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Knowledge is a network

The structure of knowledge can be better described in terms of a network, as in a semantic network, is the point of departure of the lab's work. Meaning of any concept that we harbour or any activity that we do as cognitive agents is generated out of links between concepts or activities. No node in such a network is meaningful on its own right, but only by virtue of the links the node has with the neighbouring nodes. Nothing will be considered a bit of information unless it is linked to others.

We use this framework to study the problem of conceptual change in both ontogeny (individual cognitive development) and phylogeny (history of ideas). By studying the nature of changes in the knowledge network we wish to capture the dynamics of knowledge, and each snapshot of the network at any given time as the structure of knowledge. This is how we are approaching the problem of structure and dynamics of knowledge.

In concrete terms we undertake research and development work in the gnowledge laboratory, where we are currently investigating on the following topics.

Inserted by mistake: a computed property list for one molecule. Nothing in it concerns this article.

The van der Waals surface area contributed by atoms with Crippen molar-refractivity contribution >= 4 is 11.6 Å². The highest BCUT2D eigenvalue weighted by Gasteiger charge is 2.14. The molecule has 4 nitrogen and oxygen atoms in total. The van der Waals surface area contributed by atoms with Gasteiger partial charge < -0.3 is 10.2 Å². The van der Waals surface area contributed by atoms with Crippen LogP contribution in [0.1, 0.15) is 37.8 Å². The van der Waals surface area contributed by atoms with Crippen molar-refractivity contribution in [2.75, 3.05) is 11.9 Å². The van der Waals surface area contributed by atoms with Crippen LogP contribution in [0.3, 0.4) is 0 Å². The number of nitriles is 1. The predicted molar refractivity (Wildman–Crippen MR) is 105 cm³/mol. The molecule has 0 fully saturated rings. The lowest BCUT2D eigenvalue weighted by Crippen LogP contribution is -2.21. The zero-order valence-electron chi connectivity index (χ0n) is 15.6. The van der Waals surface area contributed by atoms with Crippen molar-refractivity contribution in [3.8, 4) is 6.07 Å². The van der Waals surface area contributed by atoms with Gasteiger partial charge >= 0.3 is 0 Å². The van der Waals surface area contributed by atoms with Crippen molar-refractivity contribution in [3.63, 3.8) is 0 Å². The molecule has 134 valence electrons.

• Developing GNOWSYS, a node oriented computing system (an official GNU project.).
  • Studying the nature of dependency relations in a cognitive system (working paper).
  • Using dependency relation to develop a unique roadmap of all knowledge (this project is now online at www.gnowledge.org.) This will eventually develop as an atlas of knowledge. This is our version of knowledge cartography.
  • Refined concept mapping for science education, for teaching, learning and assessment.
  • Testing the hypothesis thatrigor develops by minimal use of relation types, and not by refining the concept. This is also the basis of our cognitive development model where agents begin with procedural, implicit, modular knowledge and develop declarative, explicit and non-modular knowledge.
  • A characterization of scientific knowledge as procedurally re-described reproducible knowledge.
License:[Source ] March 27, 2016, 8:19 p.m.


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